Race car driver Ken Block speeds down a narrow band of asphalt in his souped-up Ford Fiesta, careening through the "Back to the Future" set on Universal Studios' back lot.


The speedometer flies toward 80. Block's eyes are fixed on the road as he accelerates toward an invitation-only crowd of gear heads in town for the Los Angeles Auto Show.

When he whips around the corner toward Courthouse Square in Marty McFly's hometown, Block sees a sea of undistinguishable faces. He plants his foot on the accelerator, then pulls back on a massive hand brake on his right side.

Instantly, the rear wheels skid and Block muscles the car into a tight circle. The car spins once, then twice, in a succession of doughnuts. The pungent smell of burning rubber fills the air as clouds of blue smoke billow off the tires.

After the third spin, Block wrestles the race car free of the tight turn. He steers toward the wide-eyed crowd that inches forward for a closer look.

Block zooms past and circles the set another time. He ends the routine with a sweeping drift that brings the car within four feet of the crowd before shuddering to a stop.

The growling engine quiets as the crowd applauds. Before stepping out to meet his fans, Block jerks off his helmet and replaces it with a black baseball cap.

"How are you guys doing?" Block asks, as if nothing had happened.

There's small talk, a few photos, autographs and the obligatory promotion for the Fiesta idling behind him. Ford was the sponsor of the event. For Block, this is more than just a performance; it's his job.

An athletic 45-year-old adrenaline junkie, Block has parlayed his doughnut-carving skills into a lucrative business. His YouTube videos have become Internet sensations, drawing advertisers such as Ford and energy drink company Monster.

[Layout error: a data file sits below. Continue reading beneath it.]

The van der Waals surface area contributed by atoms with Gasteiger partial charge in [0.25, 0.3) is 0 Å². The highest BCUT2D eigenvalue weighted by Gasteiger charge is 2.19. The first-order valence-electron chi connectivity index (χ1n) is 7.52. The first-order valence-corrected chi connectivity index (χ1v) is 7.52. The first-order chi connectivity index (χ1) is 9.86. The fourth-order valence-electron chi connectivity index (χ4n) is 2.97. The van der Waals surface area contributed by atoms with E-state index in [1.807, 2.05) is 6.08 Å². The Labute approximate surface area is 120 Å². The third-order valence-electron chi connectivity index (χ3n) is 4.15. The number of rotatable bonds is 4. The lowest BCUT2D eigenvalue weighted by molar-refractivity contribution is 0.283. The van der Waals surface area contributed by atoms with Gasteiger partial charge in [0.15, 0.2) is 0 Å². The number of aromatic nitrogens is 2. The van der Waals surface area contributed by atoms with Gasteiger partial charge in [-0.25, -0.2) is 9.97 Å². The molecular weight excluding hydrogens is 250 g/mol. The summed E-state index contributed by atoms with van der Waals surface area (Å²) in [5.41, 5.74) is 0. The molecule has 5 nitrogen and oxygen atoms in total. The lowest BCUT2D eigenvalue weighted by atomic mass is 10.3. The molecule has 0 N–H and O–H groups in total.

His talents have turned him into a motor star for a new generation, unlike NASCAR drivers who appeal to a different, if not older, crowd. Millions of viewers have posted Block's short films on their Facebook and Twitter accounts. According to Mashable, a social media news website, two of Block's videos are among the four most shared advertisements in the world.

In one video, Block can be seen speeding down an empty Oakland Bay Bridge, ripping a set of tire-smoking doughnuts between two trolley cars, and seemingly breaking the laws of physics by twisting the car in mid-flight on a 90-degree turn after jumping a hill.

Within 24 hours, the video was viewed more than 5 million times.



Block's routine is called "gymkhana," and it has more in common with board sports than car races. Instead of competing for a good lap time, Block is trying to perform a set of uniquely choreographed maneuvers on an open course much in the same way that he tried to pull off tricks on a skateboard when he was younger.

Growing up in Long Beach in the 1970s, Block often tagged along with his brothers as they got involved in the emerging skateboard scene. When he was 10, his older brother bought him a skinny wooden board with fat wheels.

Almost immediately, Block began practicing at skate parks in Long Beach and Lakewood. He was hooked and began diversifying his skills. He raced amateur motocross until he was 17. He snowboarded the jumps, half pipes and rails at Mammoth Mountain.

As he got older, Block realized he didn't have the talent to become a professional. While attending Palomar College, he learned graphics design and screen printing and designed T-shirts that he was able to sell to local skate shops.

After talking his parents into a $10,000 loan, he started a small business in 1991 with friend Damon Way. The company, Eight Ball, specialized in simple, mostly monochromatic apparel and used an advertising campaign that pictured friends, including superstar skateboarders Rob Dyrdek and Damon's brother Danny Way, wearing the clothing line.